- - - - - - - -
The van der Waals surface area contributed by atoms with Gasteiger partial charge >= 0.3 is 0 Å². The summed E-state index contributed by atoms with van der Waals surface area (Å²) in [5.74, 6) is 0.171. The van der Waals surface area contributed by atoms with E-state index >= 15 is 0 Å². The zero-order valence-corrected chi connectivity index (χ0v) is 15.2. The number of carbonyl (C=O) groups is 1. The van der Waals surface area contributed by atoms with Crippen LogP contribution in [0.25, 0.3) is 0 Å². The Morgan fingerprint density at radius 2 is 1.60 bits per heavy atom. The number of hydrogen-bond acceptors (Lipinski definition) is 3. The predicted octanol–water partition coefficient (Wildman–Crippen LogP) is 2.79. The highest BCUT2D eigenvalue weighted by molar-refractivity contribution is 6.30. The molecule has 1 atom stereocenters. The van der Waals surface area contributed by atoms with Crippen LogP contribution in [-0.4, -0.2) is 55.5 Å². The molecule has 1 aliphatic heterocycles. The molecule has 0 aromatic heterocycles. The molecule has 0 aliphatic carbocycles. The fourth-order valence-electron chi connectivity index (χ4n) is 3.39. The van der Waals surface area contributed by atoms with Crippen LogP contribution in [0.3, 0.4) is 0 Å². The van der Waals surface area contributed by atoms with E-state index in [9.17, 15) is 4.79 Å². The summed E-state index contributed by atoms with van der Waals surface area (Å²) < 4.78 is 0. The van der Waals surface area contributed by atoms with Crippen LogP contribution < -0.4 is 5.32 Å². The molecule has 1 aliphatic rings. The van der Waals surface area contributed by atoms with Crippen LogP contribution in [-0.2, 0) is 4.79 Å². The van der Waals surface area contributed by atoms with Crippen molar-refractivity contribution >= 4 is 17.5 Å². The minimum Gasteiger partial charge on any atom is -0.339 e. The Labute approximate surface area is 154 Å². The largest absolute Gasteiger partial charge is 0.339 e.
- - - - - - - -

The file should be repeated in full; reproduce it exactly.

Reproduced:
The van der Waals surface area contributed by atoms with Gasteiger partial charge >= 0.3 is 0 Å². The summed E-state index contributed by atoms with van der Waals surface area (Å²) in [5.74, 6) is 0.171. The van der Waals surface area contributed by atoms with E-state index >= 15 is 0 Å². The zero-order valence-corrected chi connectivity index (χ0v) is 15.2. The number of carbonyl (C=O) groups is 1. The van der Waals surface area contributed by atoms with Crippen LogP contribution in [0.25, 0.3) is 0 Å². The Morgan fingerprint density at radius 2 is 1.60 bits per heavy atom. The number of hydrogen-bond acceptors (Lipinski definition) is 3. The predicted octanol–water partition coefficient (Wildman–Crippen LogP) is 2.79. The highest BCUT2D eigenvalue weighted by molar-refractivity contribution is 6.30. The molecule has 1 atom stereocenters. The van der Waals surface area contributed by atoms with Crippen LogP contribution in [-0.4, -0.2) is 55.5 Å². The molecule has 1 aliphatic heterocycles. The molecule has 0 aromatic heterocycles. The molecule has 0 aliphatic carbocycles. The fourth-order valence-electron chi connectivity index (χ4n) is 3.39. The van der Waals surface area contributed by atoms with Crippen LogP contribution in [0.3, 0.4) is 0 Å². The van der Waals surface area contributed by atoms with E-state index in [9.17, 15) is 4.79 Å². The summed E-state index contributed by atoms with van der Waals surface area (Å²) < 4.78 is 0. The van der Waals surface area contributed by atoms with Crippen LogP contribution < -0.4 is 5.32 Å². The molecule has 1 aliphatic rings. The van der Waals surface area contributed by atoms with Crippen LogP contribution in [-0.2, 0) is 4.79 Å². The van der Waals surface area contributed by atoms with Crippen molar-refractivity contribution >= 4 is 17.5 Å². The minimum Gasteiger partial charge on any atom is -0.339 e. The Labute approximate surface area is 154 Å². The largest absolute Gasteiger partial charge is 0.339 e.